From Farm to Table: How One Teen’s Garden Is Feeding Hundreds of Hungry Families

Katie Stagliano never imagined that the 40-pound cabbage she grew for a school contest would have planted the start of an inspiring non-profit that’s stamping out hunger one vegetable garden at a time.

By Sharon Tanenbaum

Katie Stagliano caught the gardening bug early, thanks to her family’s garden in their backyard of their Summerville, S.C., home.

“It wasn’t that much. It was like a few tomato plants, a pepper plant, and a lettuce,” Katie says of her “salad garden.”

Of course it may not seem like much now to this ambitious seventh grader, who turned her passion for planting and picking into a thriving non-profit organization that manages nearly 20 gardens to help to feed the homeless and hungry through local shelters and soup kitchens. The group, Katie’s Krops is featured on the next episode of Everyday Health airing October 1 or 2 on your local ABC station.

And it all got started with a not-so-small cabbage.

Planting the Seed of Change — Literally

When Katie, now 13, was in third grade, her school participated in the Bonnie Plants’ Third Grade Cabbage Program, which provides students with cabbage plants to grow to win a $1,000 scholarship (and bragging rights, natch).

“We planted it and treated it like every other plant in the garden,” Katie recalls. “But it ended up growing to be so much bigger than every other plant.”

In fact, the cabbage (an O.S. Cross variety, known for producing giant heads) ultimately weighed in at a staggering 40 pounds — and won Katie the contest.

But after the initial cheers and congratulations, there was the question of what exactly to do with a 40-pound cabbage plant. After all, serving it to Katie’s own family of four — or even her classroom — would result in a waste of perfectly good and wholesome food.

That’s when Katie had her light bulb moment.


“My dad had always told us not to waste because there are people out there that weren’t fortunate enough to have a hot meal on their table every night,” Katie says. “So I thought, why not donate my cabbage to those people.”


For her mom, Stacy Stagliano, the moment was a proud one. “She grew so attached to that cabbage,” Stacy remembers. “As it grew bigger and bigger it was like her little baby almost.”

To find the perfect home for her cabbage, Stacy searched online for “vegetable donation” and discovered Tri-County Family Ministries in North Charleston, S.C. Katie vividly remembers the day she and her mom went to deliver the massive vegetable. When they pulled up to the kitchen at the shelter, hundreds of people stood in line waiting to get in.

“Katie’s jaw just dropped and she was asking a million questions like, ‘Is this really the only meal they get?'” Stacy says. “When we took the cabbage out, all these people came over asking where it came from and if Katie really grew it.”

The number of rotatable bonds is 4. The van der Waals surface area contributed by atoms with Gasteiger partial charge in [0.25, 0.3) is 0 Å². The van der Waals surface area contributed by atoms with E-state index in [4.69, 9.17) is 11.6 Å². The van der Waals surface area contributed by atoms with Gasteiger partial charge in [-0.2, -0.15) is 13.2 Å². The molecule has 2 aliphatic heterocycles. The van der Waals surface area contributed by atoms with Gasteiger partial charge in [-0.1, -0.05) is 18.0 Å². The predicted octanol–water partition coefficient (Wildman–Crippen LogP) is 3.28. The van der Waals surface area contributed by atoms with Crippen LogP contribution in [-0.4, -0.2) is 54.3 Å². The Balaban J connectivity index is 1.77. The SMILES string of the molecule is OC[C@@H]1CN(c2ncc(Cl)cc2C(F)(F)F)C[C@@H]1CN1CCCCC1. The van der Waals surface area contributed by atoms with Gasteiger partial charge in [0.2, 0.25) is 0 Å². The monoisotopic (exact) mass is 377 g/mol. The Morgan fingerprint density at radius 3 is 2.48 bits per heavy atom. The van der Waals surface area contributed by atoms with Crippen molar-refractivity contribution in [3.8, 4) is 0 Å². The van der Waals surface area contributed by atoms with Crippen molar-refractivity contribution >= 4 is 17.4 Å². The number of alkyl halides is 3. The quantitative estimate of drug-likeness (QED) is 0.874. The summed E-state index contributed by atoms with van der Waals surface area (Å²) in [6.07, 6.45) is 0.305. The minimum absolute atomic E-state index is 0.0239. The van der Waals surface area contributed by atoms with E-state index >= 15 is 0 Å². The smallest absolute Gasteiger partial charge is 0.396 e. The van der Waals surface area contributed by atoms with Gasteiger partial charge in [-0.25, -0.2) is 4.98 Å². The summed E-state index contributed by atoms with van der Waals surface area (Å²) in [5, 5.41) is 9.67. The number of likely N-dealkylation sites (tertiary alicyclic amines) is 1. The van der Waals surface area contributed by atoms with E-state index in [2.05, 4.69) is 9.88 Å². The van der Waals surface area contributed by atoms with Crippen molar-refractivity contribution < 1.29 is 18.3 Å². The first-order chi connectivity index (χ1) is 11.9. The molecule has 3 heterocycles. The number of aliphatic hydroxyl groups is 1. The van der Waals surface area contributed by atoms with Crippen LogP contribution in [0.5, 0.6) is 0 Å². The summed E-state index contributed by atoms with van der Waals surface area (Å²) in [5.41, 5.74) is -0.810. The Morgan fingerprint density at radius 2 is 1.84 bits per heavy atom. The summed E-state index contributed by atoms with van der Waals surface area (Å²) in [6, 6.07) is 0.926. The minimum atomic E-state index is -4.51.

After the pair brought the cabbage inside to the kitchen, Sue Hanshaw, the CEO of the shelter, insisted that Katie help cook up her bounty. “She told Katie that it wasn’t enough to just donate it. She had to help cook and serve it,” Stacy says.

And so Katie did. She stood on a wooden stool for more than two hours as 275 people enjoyed the, uh, vegetable of her labor.

And that night, the idea for Katie’s Krops was born. “Katie said to me, “Mommy, if one cabbage could do this, imagine what an entire garden could do,” Stacy says.

Nurturing Katie’s Krops

To help cultivate her vision, Katie convinced her school to donate a plot of land for the garden, which the entire student body helped tend. Now Katie helps manage six gardens in South Carolina. They have delivered more than a ton of produce to shelters, soup kitchens, and families in need. Katie’s Krops also has 11 grant-funded gardens in other states, including New Jersey, Virginia, and Georgia.

“Looking back on that now, never ever did I imagine that this is where I would be,” Stacy says. “That’s the thing with kids. They see the possibilities, they don’t see the obstacles. If there’s good reason to do it, that’s enough.”


A Budding Chef

 Katie not only grows vegetables, she loves to cook them too. “We base my menus for the shelters on what’s growing in the garden,” Katie says. For St. Patrick’s Day, she and her family made corned beef and fresh-from-the-garden cabbage. One of her favorite new finds from the garden is the Japanese eggplant, which Katie describes as a “purple banana.”

“We just bread it and fry it,” Katie says. “It’s super simple to make.” Find more of Katie’s favorite veggie-packed recipes on

 Katie demonstrated her culinary skills in the Everyday Health episode, in which she teamed up with chef and nutritionist Ellie Krieger, RD, to cook a dinner of healthy food for local families in need. Using plenty of the garden’s colorful bounty, Katie, Krieger and team whipped up a pot of rat atouille. “This is one of those recipes that anyone can make and make on a busy weeknight for that matter,” Krieger says.

Helping Other Kids Get Growing

Katie hopes to inspire as many of her peers to play outside in the dirt and grow their own gardens.

For beginners, it’s important to not get too ahead of themselves. “Start small especially if you haven’t gardened before,” Katie advises. She recommends beginning with easy-to-grow plants like tomatoes, peppers, and eggplants.

“Once you get the hang of it, it’ll be easier,” she insists.

The bigger goal, however, is to inspire kids to feed families in need in their communities, and Katie created a grant program to help other kids achieve that mission. Winners receive a gift card to a local garden center along with support from Katie’s Krops and a digital camera to follow their progress. Find out more and fill out an application on

To see Katie in action in the garden and the kitchen, tune in to Everyday Health, hosted by Laila Ali, on October 1 or 2 on your local ABC station.